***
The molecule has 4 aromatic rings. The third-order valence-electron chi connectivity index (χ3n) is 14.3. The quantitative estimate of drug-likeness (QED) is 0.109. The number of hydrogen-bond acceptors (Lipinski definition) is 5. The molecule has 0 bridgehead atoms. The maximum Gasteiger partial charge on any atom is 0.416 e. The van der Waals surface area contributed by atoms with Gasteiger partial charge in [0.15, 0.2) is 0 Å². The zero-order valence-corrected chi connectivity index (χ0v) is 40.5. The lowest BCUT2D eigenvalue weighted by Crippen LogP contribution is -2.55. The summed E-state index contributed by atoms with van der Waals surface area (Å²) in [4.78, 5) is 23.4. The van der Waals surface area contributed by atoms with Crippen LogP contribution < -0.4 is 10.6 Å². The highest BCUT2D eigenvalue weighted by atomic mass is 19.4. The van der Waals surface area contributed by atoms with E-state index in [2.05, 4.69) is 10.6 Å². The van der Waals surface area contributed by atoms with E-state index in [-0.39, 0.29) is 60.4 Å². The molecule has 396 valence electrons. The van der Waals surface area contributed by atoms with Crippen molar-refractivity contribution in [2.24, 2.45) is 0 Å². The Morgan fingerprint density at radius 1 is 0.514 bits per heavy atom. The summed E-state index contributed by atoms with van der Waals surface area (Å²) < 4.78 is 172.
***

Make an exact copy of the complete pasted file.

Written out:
The molecule has 4 aromatic rings. The third-order valence-electron chi connectivity index (χ3n) is 14.3. The quantitative estimate of drug-likeness (QED) is 0.109. The number of hydrogen-bond acceptors (Lipinski definition) is 5. The molecule has 0 bridgehead atoms. The maximum Gasteiger partial charge on any atom is 0.416 e. The van der Waals surface area contributed by atoms with Gasteiger partial charge in [0.15, 0.2) is 0 Å². The zero-order valence-corrected chi connectivity index (χ0v) is 40.5. The lowest BCUT2D eigenvalue weighted by Crippen LogP contribution is -2.55. The summed E-state index contributed by atoms with van der Waals surface area (Å²) in [4.78, 5) is 23.4. The van der Waals surface area contributed by atoms with Crippen LogP contribution < -0.4 is 10.6 Å². The highest BCUT2D eigenvalue weighted by atomic mass is 19.4. The van der Waals surface area contributed by atoms with E-state index in [2.05, 4.69) is 10.6 Å². The van der Waals surface area contributed by atoms with E-state index in [-0.39, 0.29) is 60.4 Å². The molecule has 396 valence electrons. The van der Waals surface area contributed by atoms with Crippen molar-refractivity contribution in [2.24, 2.45) is 0 Å². The Morgan fingerprint density at radius 1 is 0.514 bits per heavy atom. The summed E-state index contributed by atoms with van der Waals surface area (Å²) < 4.78 is 172.